Dr Marx would not have approved

services_rr_624x304bThe removal of the British Library from Bloomsbury to St Pancras seems to have ushered in a new, more relaxed, attitude towards the rules governing who can acquire a reader’s card, according to a Guardian article of 2005. In it the Reading Room is described as being crowded with undergraduates, anxious, no doubt, to obtain an advantage over their peers. Under the rules prevailing in 1938, and which are contained in a Guide to the Use of the Reading Room, a copy of which we found recently in a box of ephemera, restrictions which perhaps Karl Marx might have recognised, were doubtless drawn up to limit the number of readers using the famous Rotunda. There is a distinctly schoolmasterly tone to the following advice:

The Reading Room is in fact, as well as in theory, a literary workshop and not a place for recreation, self improvement or reference to books which are obtainable elsewhere…

No person will be admitted for the purpose of preparing for examination, of writing prize essays, or of competing for prizes, unless on special reason being shown; or for the purpose of consulting current directories, racing systems, lists of unclaimed moneys , or similar publications.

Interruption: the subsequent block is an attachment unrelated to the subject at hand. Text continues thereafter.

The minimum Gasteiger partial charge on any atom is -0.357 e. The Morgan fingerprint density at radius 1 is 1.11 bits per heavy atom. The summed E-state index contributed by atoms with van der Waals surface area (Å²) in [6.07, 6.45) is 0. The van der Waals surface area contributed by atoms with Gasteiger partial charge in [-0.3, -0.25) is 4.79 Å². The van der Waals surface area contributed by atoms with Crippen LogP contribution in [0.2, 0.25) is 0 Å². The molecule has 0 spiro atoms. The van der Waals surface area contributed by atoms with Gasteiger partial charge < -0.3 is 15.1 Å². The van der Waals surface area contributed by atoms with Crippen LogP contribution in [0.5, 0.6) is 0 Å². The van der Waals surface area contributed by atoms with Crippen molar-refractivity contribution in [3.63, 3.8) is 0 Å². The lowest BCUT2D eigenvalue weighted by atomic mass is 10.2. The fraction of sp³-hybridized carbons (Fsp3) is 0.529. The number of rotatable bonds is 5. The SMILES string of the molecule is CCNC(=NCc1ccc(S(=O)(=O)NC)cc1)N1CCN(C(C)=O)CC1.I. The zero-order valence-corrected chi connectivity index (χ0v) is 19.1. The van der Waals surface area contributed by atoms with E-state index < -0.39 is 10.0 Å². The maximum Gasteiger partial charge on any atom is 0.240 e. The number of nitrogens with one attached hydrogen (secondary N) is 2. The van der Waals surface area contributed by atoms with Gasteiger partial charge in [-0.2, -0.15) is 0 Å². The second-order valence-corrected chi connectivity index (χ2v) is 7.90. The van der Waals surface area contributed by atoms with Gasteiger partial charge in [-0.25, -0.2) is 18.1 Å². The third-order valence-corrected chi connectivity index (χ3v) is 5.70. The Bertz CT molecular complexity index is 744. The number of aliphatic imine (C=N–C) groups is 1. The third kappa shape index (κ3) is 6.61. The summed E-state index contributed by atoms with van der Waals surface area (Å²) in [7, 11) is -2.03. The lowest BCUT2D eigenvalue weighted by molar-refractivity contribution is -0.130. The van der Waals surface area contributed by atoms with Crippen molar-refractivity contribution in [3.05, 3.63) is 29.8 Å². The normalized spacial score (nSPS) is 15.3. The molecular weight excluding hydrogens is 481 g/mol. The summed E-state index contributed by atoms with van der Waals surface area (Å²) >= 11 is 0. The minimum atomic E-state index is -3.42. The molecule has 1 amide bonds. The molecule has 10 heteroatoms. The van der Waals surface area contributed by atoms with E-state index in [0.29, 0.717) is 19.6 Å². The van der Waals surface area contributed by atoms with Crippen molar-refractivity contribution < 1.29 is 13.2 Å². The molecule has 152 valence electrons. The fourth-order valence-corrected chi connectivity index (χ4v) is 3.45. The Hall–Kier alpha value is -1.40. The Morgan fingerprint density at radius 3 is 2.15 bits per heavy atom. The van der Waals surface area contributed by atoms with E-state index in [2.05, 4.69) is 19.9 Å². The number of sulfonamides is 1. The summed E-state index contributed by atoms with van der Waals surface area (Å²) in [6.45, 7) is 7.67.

‘Racing systems’ and ‘lists of unclaimed moneys’. How redolent of the seedy world of Brighton Rock, which appeared a year later.

There is also a touch of ‘Greeneland’ about the advice offered to those prospective Readers seeking a testimony :

The Trustees cannot accept the recommendations of hotel-keepers or of boarding- house or lodging-house keepers in favour of their lodgers… [R.R.]


3 thoughts on “Dr Marx would not have approved

  1. Roger

    The Reading Room still is crowded with undergraduates – or – rather – it’s crowded with the computers they leave on the desks for hour and hours to reserve them. What’s even more surprising is that nobody steals them.
    I think the restrictions on the old reading room were intended to deter frivolous applicants rather than restrict the reading and use of the dedicated user: the eminent Oulipian Jacques Roubaud used to come over and read English novels in the Reading Room in his summer holiday.
    And – of course – the echo in the new library is nothing like as good.

  2. Jot 101 Post author

    Roger– Many thanks — I guess you have tested the new library’s echo? Btw Robin– Horse racing system checking out was also banned at Colindale (where it might be useful) the BM’s newspaper section when I was last there… probably still is. N

  3. R.M.Healey

    Colindale is now closed, alas. I recall spending hours looking through copies of the Yorkshire Post and the Morning Post for Grigson contributions. On one occasion I was just twenty yards away from being seriously injured when on the way home a lorry hit the low railway bridge near Hendon and spilt its wooden pallets just where I had walked a minute or so earlier.


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